This Article argues that the focus of child welfare should be upon the adequacy of reasonable services provided to parents prior to and after their child has been declared dependent because of an abuse or neglect allegation. Admittedly, recent federal legislation funding rehabilitation services while permitting a child to remain with an offending parent may result in less trauma, but this feature should not distract from the point that states must develop adequate reasonable services, and these must be provided within a specified period of time. The consequence of inadequate reasonable services, unable to address adverse conduct within a specified time frame, is the termination of parental rights. As such, remaining with the parents while services are offered is a temporary respite. The point is simple: to adequately address neglect, abuse, or exploitation of children, both preventative and remedying services must be made available earlier so that what is reasonable becomes what is effective.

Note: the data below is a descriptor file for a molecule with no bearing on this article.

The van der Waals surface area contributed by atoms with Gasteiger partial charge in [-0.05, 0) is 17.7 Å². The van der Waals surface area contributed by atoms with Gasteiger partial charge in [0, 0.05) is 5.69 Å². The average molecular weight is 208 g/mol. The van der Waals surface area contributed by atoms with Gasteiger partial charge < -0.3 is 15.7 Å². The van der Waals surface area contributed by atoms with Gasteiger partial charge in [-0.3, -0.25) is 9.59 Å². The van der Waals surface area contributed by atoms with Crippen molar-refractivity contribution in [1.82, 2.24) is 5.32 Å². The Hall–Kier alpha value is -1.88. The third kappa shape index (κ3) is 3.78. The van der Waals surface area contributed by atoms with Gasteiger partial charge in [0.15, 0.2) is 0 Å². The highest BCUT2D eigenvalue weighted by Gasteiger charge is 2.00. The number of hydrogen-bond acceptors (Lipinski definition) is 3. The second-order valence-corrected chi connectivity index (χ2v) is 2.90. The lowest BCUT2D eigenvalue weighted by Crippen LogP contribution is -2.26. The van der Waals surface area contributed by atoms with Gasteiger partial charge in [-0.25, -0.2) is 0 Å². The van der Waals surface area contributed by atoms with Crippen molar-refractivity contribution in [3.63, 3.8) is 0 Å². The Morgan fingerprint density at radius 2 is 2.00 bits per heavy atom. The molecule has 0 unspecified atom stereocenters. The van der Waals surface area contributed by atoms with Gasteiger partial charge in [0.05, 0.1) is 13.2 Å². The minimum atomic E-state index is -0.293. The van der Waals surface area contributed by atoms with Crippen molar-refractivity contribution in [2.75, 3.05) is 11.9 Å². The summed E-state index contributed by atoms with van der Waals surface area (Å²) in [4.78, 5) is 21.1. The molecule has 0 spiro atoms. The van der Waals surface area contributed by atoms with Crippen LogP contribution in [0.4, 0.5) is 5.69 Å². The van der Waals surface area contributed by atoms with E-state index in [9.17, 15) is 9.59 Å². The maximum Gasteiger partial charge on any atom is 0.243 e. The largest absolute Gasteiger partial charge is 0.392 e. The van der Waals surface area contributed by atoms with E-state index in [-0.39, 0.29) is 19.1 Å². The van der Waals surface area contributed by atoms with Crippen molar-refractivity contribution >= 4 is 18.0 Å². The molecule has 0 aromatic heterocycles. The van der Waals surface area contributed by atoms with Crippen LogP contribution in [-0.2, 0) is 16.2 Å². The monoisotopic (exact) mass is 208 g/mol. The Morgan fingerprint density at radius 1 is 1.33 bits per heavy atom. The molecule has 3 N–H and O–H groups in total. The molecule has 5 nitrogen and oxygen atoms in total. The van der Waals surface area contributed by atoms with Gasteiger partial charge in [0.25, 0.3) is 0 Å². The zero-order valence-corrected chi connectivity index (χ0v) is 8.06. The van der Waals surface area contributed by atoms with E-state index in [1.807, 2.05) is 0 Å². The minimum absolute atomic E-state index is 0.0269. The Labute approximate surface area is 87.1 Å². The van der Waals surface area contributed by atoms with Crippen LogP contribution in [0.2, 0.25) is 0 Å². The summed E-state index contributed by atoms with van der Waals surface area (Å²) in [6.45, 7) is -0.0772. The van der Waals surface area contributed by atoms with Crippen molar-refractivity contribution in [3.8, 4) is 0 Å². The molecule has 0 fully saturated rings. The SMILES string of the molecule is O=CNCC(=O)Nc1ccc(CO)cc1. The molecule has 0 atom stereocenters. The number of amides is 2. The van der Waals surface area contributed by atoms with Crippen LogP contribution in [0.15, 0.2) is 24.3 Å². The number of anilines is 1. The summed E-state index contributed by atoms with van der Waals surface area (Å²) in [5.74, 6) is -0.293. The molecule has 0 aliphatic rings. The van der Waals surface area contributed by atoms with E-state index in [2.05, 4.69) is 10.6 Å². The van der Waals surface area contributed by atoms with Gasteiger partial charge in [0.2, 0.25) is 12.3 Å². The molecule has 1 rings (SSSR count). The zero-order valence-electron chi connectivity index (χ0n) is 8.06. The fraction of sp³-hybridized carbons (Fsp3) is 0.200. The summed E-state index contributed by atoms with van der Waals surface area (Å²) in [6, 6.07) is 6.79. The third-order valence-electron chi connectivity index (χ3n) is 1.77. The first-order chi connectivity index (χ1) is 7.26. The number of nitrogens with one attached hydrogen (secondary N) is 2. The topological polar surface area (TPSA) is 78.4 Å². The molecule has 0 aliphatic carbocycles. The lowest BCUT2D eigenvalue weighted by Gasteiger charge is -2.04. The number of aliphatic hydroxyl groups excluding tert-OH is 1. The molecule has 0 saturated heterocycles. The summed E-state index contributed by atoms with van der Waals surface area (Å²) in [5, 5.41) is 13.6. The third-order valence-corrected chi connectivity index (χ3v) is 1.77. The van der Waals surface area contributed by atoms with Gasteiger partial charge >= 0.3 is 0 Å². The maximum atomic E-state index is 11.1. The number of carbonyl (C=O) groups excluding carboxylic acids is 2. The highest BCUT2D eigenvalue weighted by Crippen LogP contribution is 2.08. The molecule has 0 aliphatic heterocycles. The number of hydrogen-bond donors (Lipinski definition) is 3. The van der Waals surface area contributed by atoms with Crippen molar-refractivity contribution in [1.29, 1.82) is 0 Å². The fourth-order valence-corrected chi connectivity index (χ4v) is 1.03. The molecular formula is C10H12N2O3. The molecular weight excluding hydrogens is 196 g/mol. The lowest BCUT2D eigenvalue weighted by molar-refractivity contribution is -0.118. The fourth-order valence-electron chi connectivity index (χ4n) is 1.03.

Raymond C. O'Brien, Child Welfare Requires Adequate Remedial Services, 92 Miss. L.J. 107 (2022).